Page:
Leading the charge for scientifically based decision-making are Sen. Ted Stevens (R-Alaska) and Rep. Mike Castle (R-Del.). Stevens is one of the Senate’s most successful pork procurers. This year he earmarked $110,000 for a single DARE staff position in Alaska. When the House voted in 1995 to eliminate all spending under the Safe and Drug Free Schools Act, Castle, who now chairs the education reform subcommittee of the House Education and Workforce Committee, rose on the floor of the House and successfully urged his colleagues to spare just one “highly successful” program – DARE. Research findings notwithstanding, Castle said DARE “may have had a more positive effect on dealing with the problem of young people using drugs than any other program.” Both Stevens and Castle supported a $2,750,000 earmark this year for DARE’s Los Angeles headquarters for “continued restructuring and improvement.”
Does anyone really think that Stevens, Castle and their colleagues in Congress are going to defund DARE in favor of, say, the thoroughly evaluated LifeSkills Training program developed at Cornell University Medical College by Gilbert Botvin? And what of the thoroughly researched and evaluated increase in recidivism that results from sentencing juvenile offenders to adult prisons? Has that resulted in a policy reversal in Congress?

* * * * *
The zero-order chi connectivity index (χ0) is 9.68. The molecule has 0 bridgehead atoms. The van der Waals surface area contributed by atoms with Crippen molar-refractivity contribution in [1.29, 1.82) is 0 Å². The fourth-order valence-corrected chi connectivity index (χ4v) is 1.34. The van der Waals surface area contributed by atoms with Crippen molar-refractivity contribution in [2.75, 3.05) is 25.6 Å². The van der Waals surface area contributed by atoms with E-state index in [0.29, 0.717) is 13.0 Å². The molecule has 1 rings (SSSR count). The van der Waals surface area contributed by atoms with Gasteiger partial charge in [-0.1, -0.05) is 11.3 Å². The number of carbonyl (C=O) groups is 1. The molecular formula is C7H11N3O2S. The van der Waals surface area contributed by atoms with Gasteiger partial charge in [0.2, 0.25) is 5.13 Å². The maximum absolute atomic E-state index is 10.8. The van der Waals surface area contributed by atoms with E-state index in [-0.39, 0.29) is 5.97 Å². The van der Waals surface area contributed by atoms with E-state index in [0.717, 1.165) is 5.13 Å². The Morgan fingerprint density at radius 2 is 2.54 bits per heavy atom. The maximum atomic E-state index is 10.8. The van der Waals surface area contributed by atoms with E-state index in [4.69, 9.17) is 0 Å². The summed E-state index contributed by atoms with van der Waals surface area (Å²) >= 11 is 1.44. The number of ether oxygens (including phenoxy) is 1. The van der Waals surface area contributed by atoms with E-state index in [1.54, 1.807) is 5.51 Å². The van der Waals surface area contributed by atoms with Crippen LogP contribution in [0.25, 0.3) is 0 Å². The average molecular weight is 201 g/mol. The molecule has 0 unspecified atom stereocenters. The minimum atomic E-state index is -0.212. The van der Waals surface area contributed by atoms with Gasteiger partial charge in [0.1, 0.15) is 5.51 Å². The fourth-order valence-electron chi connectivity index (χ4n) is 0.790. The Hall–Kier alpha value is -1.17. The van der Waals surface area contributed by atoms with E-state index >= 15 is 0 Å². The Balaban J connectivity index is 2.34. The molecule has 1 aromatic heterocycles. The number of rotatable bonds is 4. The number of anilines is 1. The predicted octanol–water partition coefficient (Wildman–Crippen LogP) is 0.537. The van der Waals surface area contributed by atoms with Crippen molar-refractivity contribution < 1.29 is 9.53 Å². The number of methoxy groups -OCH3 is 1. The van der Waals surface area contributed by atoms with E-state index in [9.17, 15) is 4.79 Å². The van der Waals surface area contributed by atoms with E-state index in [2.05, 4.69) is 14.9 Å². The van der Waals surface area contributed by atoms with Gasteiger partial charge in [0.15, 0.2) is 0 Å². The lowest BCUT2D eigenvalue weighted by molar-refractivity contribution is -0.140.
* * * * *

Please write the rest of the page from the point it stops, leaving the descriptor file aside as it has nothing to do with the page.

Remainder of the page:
One pillar of the Bush administration youth policies is to achieve parity in funding (at $135 million) for abstinence-only sex-ed with its comprehensive approach rival. Even though there is, to be generous, a dearth of “scientifically based research” studies demonstrating the superiority of the no-sex-until-marriage approach, who really believes its proponents in the White House and Congress are going to abide by future research findings?
If the DARE (and its ilk) canary does die in the coal mine, then “scientifically based research” will have found a more useful role in youth development programming decisions. Otherwise “scientifically based research” will be little more than just another jobs program for America’s educated elite.